This is way off-topic, especially on a day when we're probably saying goodbye to 40% of our starting basketball lineup, but it may be interesting to people like me who are both sports fans and spend way too much time trying to quantify human behavior.
The 'hot hand" or 'hot streak' in basketball and baseball have been topics of debate forever, but for 30 years the academic consensus was that they were fallacy, that believers in such things did not understand the data. Well, new research from Stanford and Harvard - by business school faculty, interestingly - turns this assumption on its head:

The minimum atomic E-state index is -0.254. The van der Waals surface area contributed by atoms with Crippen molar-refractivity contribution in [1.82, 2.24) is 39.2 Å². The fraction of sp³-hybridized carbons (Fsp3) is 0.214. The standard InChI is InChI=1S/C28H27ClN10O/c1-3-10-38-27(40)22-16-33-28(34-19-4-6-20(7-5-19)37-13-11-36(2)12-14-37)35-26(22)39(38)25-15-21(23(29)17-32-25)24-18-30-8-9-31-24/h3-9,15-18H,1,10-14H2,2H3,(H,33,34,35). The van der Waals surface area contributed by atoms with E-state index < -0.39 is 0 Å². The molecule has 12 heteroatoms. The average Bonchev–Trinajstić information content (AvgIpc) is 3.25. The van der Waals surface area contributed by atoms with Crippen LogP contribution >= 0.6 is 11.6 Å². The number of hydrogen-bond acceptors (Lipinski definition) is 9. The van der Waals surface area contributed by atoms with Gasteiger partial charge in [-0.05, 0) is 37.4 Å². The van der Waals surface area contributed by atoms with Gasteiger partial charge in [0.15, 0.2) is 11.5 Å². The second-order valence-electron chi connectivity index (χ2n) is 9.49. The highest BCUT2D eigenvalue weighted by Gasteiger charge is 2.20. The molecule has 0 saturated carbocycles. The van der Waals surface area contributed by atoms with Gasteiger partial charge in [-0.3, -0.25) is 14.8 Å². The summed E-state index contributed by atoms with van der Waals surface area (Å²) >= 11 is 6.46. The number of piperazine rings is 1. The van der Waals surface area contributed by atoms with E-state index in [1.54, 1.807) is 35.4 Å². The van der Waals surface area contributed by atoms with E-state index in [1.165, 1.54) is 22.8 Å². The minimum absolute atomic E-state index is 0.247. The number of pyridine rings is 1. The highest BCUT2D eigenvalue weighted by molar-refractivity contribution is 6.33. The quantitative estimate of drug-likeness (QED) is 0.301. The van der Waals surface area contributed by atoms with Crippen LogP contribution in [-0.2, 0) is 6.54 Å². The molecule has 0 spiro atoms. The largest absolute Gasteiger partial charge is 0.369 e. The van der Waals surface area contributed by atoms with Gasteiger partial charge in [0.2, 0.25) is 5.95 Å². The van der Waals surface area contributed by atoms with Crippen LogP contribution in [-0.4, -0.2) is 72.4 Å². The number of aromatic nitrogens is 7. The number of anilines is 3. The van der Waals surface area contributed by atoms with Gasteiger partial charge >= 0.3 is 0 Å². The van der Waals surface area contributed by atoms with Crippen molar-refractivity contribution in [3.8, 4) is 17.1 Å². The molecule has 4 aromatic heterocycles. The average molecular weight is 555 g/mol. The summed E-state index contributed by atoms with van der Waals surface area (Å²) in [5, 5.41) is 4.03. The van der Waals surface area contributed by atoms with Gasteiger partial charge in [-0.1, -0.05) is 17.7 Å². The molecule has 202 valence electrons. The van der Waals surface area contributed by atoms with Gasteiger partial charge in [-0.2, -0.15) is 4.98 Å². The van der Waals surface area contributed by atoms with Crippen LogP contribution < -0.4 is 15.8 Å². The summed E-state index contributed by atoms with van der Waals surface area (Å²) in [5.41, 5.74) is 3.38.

(The two studies cited in this article are a bit more difficult and require at least a basic understanding of statistics to follow).
In a nutshell, prior studies suffered from endogenous variable bias; e.g. a model designed to predict the probability of a player with a 'hot hand' making his next shot suffers from the relationship between a variable in the model, current or recent shooting percentage, and a variable not in the model, or lumped in the error: defensive reaction. This is much less of a problem in baseball.